This is my third Sydney Writer’s Festival, but the first in my own right, where I felt I could stride into the Green Room rather than sneak in as a guest and feel guilty if I was sitting and there weren’t enough seats. All the Writer’s Festivals have their own ‘feel’ and it is probably no surprise that Sydney’s, held alongside Vivid, is full of buzz. This starts in the hotel where the author’s stay (though I also bumped into people from my ‘other’ life there- a Lundbeck rep and another Professor of Psychiatry in discussions with them!). From breakfast until late drinks around the bar there are huddled groups of intense young writer’s discussing politics, ambling newbies in search of a friendly face, and the bustle of agents, publishers, journalists and novelists all with drinks in hand.
Snippets like ‘…so you publish now…’ ‘…and I had a flaming row with (major USA film studio) and told them…’ and ‘I have some Chablis does anyone want some?’
The bar staff for the most part look stressed. Are stressed—‘no there is no food, the chef said he’s too busy’…
The Green room is also busy. Tucked between piers and walled off from the coffee shop we want to spill into (but don’t need to for the coffee, the author’s Barista is just fine), milling volunteers launch into action with an increasingly loud and anxious ‘you really will have to hurry…there’s a sound check you know…’ Authors are not looking stressed or inclined to hurry—generally getting them to a panel is like herding cats. The volunteers deserve an award.
Then there is the buzz of the crowd—and there are plenty of people! Most of the events are sold out and I have to wangle a complimentary ticket to ‘A life of True Crime’ (above) –Julie Szego is happy to oblige and I feel I’ve known her forever though I met her for the first time last night (yes, in the bar), because she is the younger, feistier version of her psychiatrist sister Klara, whom I have known for years (and years…). I have already read her book The Tainted Trial of Farah Jama, a truly chilling tale of how the Law can really get things wrong (the man in question spent 16 months in gaol and was innocent), but was interested to hear how she and the other authors talked about the context of their books—how they justified telling other peoples stories. I had at one stage wanted to do Medea’s Curse as non-fiction, but felt it wasn’t my job as a psychiatrist to put back into the spotlight people who were trying to heal. Of course in many ways, Szego’s book is one to help healing, even though the family didn’t cooperate. In Asne Seierstad’s case—her book One of Us is about the mass murder in Norway by Andre Breivik—his story is over in that he is imprisoned, and she (I haven’t read it yet) also writes of the victims as an ongoing memorial but also as a cautionary tale. She still sees some of the families. In the third case, Virginia Peter’s Have You Seen Simone, it is an unsolved crime and she becomes part of the story, able to do things across Australia and Germany that professionals hadn’t been able to do. She is also being sued for defamation, which highlights one of the perils of such endeavours. The session was riveting—but I feel happy as a novelist bringing my knowledge to the thrillers rather than being tasked with real stories and the restrictions this places on you—as well as the responsibilities.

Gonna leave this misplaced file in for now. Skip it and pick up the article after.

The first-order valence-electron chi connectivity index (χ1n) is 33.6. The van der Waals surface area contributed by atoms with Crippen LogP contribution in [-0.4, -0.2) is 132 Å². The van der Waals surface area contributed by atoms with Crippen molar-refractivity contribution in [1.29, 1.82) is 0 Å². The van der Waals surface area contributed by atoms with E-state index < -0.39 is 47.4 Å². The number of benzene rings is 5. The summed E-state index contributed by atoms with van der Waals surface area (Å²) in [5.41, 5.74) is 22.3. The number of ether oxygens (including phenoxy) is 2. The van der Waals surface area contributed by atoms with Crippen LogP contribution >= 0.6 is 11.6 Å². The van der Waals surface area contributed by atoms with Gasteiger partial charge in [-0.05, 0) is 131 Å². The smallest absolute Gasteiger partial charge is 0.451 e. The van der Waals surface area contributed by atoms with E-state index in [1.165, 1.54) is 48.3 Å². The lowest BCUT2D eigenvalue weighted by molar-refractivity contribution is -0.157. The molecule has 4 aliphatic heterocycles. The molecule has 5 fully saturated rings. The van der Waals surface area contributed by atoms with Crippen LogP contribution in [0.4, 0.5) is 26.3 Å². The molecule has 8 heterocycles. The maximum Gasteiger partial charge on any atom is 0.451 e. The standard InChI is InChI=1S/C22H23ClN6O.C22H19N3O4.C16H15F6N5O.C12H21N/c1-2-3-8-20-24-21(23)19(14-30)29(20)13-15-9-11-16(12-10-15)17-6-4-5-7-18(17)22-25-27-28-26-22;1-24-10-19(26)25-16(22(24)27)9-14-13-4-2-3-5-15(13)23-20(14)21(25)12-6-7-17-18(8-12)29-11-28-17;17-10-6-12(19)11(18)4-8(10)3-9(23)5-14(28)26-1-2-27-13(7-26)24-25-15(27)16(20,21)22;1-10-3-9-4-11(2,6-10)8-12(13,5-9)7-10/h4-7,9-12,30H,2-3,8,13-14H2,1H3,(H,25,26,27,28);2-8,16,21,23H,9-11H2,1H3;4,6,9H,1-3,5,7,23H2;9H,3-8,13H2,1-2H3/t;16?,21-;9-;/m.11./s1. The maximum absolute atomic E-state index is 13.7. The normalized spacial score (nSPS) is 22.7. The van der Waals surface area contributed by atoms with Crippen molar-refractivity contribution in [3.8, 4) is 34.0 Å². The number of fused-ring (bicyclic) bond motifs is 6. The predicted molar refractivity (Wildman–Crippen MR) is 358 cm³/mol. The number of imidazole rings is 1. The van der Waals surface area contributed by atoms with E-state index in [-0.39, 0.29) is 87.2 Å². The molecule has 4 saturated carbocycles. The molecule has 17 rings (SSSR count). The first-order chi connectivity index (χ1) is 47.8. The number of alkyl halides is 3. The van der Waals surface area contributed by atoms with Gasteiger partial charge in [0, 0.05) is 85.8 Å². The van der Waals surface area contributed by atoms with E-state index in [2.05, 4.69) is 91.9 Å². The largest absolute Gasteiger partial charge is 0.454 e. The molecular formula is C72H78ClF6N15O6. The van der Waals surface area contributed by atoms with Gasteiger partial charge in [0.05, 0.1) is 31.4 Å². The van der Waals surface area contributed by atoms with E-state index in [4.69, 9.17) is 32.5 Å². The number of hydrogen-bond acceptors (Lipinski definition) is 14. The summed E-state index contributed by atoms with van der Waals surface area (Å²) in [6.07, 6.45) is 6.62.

Yesterday my own session with partner Graeme Simsion was lots of fun—I think for the audience as well! Then a very different one, interviewed by Natasha Mitchell (Life Matters, ABC) along with Matt Haig (The Humans, Reasons to Live) and Michael Christie (If I Fall, If I Die) in a session called Neuroses and Diagnoses. Matt talked of his own depression which inspired a fable like quirky account of the meaning of life in The Humans, and then a small non-fiction Reasons to Live which tells little anecdotes and lists which he hopes would have helped his 24 year old self and may now help others, and Michael his own childhood which inspired his book about a young boy living with an agoraphobic mother—his response both in the book and life was to channel his rage at her hiding from life into Skate Boarding – he is a champion –but what made the book beautiful to me (and totally authentic) was how he had clearly reconciled his past and made peace with himself.
It’s great to see so much enthusiasm from audiences—and the numbers have to be better than previous years. The Glebe bookshop are working flat out, so hopefully this translates to more people buying—and reading—books.